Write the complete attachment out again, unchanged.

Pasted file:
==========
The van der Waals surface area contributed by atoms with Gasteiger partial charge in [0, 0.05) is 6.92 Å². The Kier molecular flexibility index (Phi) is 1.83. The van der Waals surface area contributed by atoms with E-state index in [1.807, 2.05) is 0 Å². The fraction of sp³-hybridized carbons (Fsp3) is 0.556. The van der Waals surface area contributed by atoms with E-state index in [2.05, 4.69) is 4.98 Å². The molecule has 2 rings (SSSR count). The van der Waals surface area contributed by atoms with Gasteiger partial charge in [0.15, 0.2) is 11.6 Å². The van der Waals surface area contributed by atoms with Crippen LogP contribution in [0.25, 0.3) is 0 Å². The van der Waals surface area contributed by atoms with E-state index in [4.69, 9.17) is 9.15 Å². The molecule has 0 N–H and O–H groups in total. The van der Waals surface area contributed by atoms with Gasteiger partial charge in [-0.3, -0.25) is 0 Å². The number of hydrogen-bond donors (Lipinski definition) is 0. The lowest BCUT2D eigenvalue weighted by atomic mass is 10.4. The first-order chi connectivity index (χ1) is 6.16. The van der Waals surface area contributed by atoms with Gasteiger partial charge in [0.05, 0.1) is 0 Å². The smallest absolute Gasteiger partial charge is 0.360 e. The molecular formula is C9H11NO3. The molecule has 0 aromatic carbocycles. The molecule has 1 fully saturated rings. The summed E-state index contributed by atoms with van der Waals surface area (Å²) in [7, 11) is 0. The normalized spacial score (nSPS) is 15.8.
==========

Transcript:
The van der Waals surface area contributed by atoms with Gasteiger partial charge in [0, 0.05) is 6.92 Å². The Kier molecular flexibility index (Phi) is 1.83. The van der Waals surface area contributed by atoms with E-state index in [1.807, 2.05) is 0 Å². The fraction of sp³-hybridized carbons (Fsp3) is 0.556. The van der Waals surface area contributed by atoms with E-state index in [2.05, 4.69) is 4.98 Å². The molecule has 2 rings (SSSR count). The van der Waals surface area contributed by atoms with Gasteiger partial charge in [0.15, 0.2) is 11.6 Å². The van der Waals surface area contributed by atoms with Crippen LogP contribution in [0.25, 0.3) is 0 Å². The van der Waals surface area contributed by atoms with E-state index in [4.69, 9.17) is 9.15 Å². The molecule has 0 N–H and O–H groups in total. The van der Waals surface area contributed by atoms with Gasteiger partial charge in [-0.3, -0.25) is 0 Å². The number of hydrogen-bond donors (Lipinski definition) is 0. The lowest BCUT2D eigenvalue weighted by atomic mass is 10.4. The first-order chi connectivity index (χ1) is 6.16. The van der Waals surface area contributed by atoms with Gasteiger partial charge in [0.05, 0.1) is 0 Å². The smallest absolute Gasteiger partial charge is 0.360 e. The molecular formula is C9H11NO3. The molecule has 0 aromatic carbocycles. The molecule has 1 fully saturated rings. The summed E-state index contributed by atoms with van der Waals surface area (Å²) in [7, 11) is 0. The normalized spacial score (nSPS) is 15.8.